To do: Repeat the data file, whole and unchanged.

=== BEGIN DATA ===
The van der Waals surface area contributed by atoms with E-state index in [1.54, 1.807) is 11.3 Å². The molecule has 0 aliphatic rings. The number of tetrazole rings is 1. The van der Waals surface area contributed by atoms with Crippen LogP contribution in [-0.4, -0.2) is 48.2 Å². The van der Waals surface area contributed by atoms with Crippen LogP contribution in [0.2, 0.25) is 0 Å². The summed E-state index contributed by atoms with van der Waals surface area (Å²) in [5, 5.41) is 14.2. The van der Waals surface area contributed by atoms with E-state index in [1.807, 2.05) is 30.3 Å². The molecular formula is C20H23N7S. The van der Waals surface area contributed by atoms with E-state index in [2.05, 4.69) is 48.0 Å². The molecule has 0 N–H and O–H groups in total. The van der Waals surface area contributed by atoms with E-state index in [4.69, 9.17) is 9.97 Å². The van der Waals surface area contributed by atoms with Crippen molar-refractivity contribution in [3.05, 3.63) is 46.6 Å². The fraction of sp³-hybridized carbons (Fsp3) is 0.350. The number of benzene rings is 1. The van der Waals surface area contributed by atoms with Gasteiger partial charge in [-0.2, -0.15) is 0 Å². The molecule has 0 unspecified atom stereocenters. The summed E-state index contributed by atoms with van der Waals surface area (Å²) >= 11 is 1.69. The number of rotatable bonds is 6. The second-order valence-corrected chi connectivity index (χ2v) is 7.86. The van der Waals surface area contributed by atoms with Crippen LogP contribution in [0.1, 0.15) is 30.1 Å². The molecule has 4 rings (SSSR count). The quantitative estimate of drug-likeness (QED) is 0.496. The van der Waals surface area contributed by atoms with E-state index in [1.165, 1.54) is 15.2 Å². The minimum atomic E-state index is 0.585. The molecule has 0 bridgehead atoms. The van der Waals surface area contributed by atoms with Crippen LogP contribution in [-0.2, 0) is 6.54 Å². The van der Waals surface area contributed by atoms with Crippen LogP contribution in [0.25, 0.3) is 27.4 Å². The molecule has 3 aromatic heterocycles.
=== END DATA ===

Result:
The van der Waals surface area contributed by atoms with E-state index in [1.54, 1.807) is 11.3 Å². The molecule has 0 aliphatic rings. The number of tetrazole rings is 1. The van der Waals surface area contributed by atoms with Crippen LogP contribution in [-0.4, -0.2) is 48.2 Å². The van der Waals surface area contributed by atoms with Crippen LogP contribution in [0.2, 0.25) is 0 Å². The summed E-state index contributed by atoms with van der Waals surface area (Å²) in [5, 5.41) is 14.2. The van der Waals surface area contributed by atoms with E-state index in [1.807, 2.05) is 30.3 Å². The molecular formula is C20H23N7S. The van der Waals surface area contributed by atoms with E-state index in [2.05, 4.69) is 48.0 Å². The molecule has 0 N–H and O–H groups in total. The van der Waals surface area contributed by atoms with E-state index in [4.69, 9.17) is 9.97 Å². The van der Waals surface area contributed by atoms with Crippen molar-refractivity contribution in [3.05, 3.63) is 46.6 Å². The fraction of sp³-hybridized carbons (Fsp3) is 0.350. The number of benzene rings is 1. The van der Waals surface area contributed by atoms with Gasteiger partial charge in [-0.2, -0.15) is 0 Å². The molecule has 0 unspecified atom stereocenters. The summed E-state index contributed by atoms with van der Waals surface area (Å²) >= 11 is 1.69. The number of rotatable bonds is 6. The second-order valence-corrected chi connectivity index (χ2v) is 7.86. The van der Waals surface area contributed by atoms with Crippen LogP contribution in [0.1, 0.15) is 30.1 Å². The molecule has 4 rings (SSSR count). The quantitative estimate of drug-likeness (QED) is 0.496. The van der Waals surface area contributed by atoms with E-state index in [1.165, 1.54) is 15.2 Å². The minimum atomic E-state index is 0.585. The molecule has 0 bridgehead atoms. The van der Waals surface area contributed by atoms with Crippen LogP contribution in [-0.2, 0) is 6.54 Å². The van der Waals surface area contributed by atoms with Crippen LogP contribution in [0.25, 0.3) is 27.4 Å². The molecule has 3 aromatic heterocycles.